After I entered the job force at 18, I had money problems for quite a number of years. I earned a decent income, but I lived paycheck to paycheck and just felt like I would never get ahead financially. One day, determined to get ahead, I decided to record every purchase I made for a month to find out just where my money was going. I learned a hard lesson that day that small purchases here and there throughout the month really add up. I committed to a much smaller budget and began stashing savings away. Then, I researched the world of investing and made a few strategic ones with some of my savings. I am now doing much better financially, and I want to help others who need it, so I am starting a blog. Come back often for money management tips and tricks explained simply!
While starting a small business can be an exciting endeavor, it can also cause anxiety if you are worried about how to obtain customers and bid for lucrative contracts. In addition, you may think that you are too small to compete with large firms for local, state, and federal government contracts. However, that is not the case.
One of the most important things you need to do is understand the bidding process for contracts so you can compete with large companies. This involves knowing the ins and outs of bid bonds. The following primer on bid bonds can serve as your guide to understanding the bid bond process so you can help your business compete successfully for government contracts.
Bid Bond Basics
Bidding on government contracts requires more than just filling out a bid application. The government entity that is soliciting bidders, also known as a obligee, wants to make sure that bidders will fulfill contracts based upon agreed financial and performance terms.
So, if you are the lowest bidder that wins the contract, you cannot alter the financial terms or project specifications. The obligee will require you to purchase a bid bond for a certain amount of money to guarantee that you will not break the terms of the contract.
If you break the contract, the obligee can collect damages based on several factors including how much more they will have to pay the next-lowest bidder to begin work on the project. A bid bond also helps to prevent frivolous bids from contractors who may have no intention of fulfilling the contract or who plan to use subpar materials on the project.
How to Obtain a Bid Bond
Before you submit your bid, you need to find a surety agency who will issue a bid bond on your behalf. The agency is basically an underwriter for your project, and it takes on the responsibility of paying the obligee if you break the terms of the contract you earn via the bidding process.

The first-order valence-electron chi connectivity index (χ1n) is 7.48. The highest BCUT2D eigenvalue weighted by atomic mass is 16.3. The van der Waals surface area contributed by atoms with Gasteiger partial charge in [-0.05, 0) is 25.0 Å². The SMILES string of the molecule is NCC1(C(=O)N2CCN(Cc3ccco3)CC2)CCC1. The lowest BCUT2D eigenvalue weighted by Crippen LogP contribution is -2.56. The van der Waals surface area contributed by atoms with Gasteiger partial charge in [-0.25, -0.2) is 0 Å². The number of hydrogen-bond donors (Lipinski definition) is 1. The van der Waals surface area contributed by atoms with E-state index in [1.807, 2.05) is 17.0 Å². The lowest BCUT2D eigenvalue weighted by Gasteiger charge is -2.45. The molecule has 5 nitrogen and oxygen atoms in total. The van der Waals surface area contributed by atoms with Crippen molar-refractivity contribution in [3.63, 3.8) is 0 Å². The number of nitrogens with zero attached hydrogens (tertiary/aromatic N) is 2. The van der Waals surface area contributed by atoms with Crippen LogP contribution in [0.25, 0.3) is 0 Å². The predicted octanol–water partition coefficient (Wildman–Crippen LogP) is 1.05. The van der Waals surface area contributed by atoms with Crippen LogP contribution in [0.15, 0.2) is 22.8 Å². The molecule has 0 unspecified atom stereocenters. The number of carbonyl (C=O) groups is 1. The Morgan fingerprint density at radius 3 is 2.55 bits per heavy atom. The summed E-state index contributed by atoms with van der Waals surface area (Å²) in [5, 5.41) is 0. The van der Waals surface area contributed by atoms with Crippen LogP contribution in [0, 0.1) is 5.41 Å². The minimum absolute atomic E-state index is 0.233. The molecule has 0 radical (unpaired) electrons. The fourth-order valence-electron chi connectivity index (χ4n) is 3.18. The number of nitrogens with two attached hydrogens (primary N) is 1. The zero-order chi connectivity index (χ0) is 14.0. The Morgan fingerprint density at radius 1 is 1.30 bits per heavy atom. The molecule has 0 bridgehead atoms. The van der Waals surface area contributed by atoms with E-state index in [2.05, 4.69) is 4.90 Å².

In order to get your application to a surety agency for a bid bond rolling, you will need to submit several items to the agency, including the bid invitation information and the exact specifications of the project such as estimates of the cost of materials, labor subcontractors, and other overhead costs.
A surety agency will analyze your company's finances, credit, and experience. The agency may also take into consideration whether you have been issued a bid bond in the past.
Costs and Regulations
The cost of the bid bond will be a percentage of the project's total cost. Local and state regulations determine how much a surety bond agency can charge you. For example, in California, if you want to bid for a contract with the state's department of transportation, you must purchase a bid bond that is at least 10 percent of what you bid for the project.
When you are ready to bid for a contract, make sure that you can afford the cost of a surety bond.
Avoiding Bond Claims
When you submit a bid and it wins, the last thing you want is for the obligee to spot a mistake in the bid after you have started working on the project. Inaccurate information may lead to an obligee filing a claim against you and demanding that you pay damages. If this happens, you could be at risk for losing the bid and paying out a claim.
In order to avoid a bond claim, you should consult with an accountant to help you gather the information required by the surety agency and the obligee. Bond professionals with surety agencies can also walk you through the process of obtaining a bond and submitting an accurate bid.
If you are in the construction business, you can also purchase construction bid software to help you prepare an accurate bid.Share
28 March 2017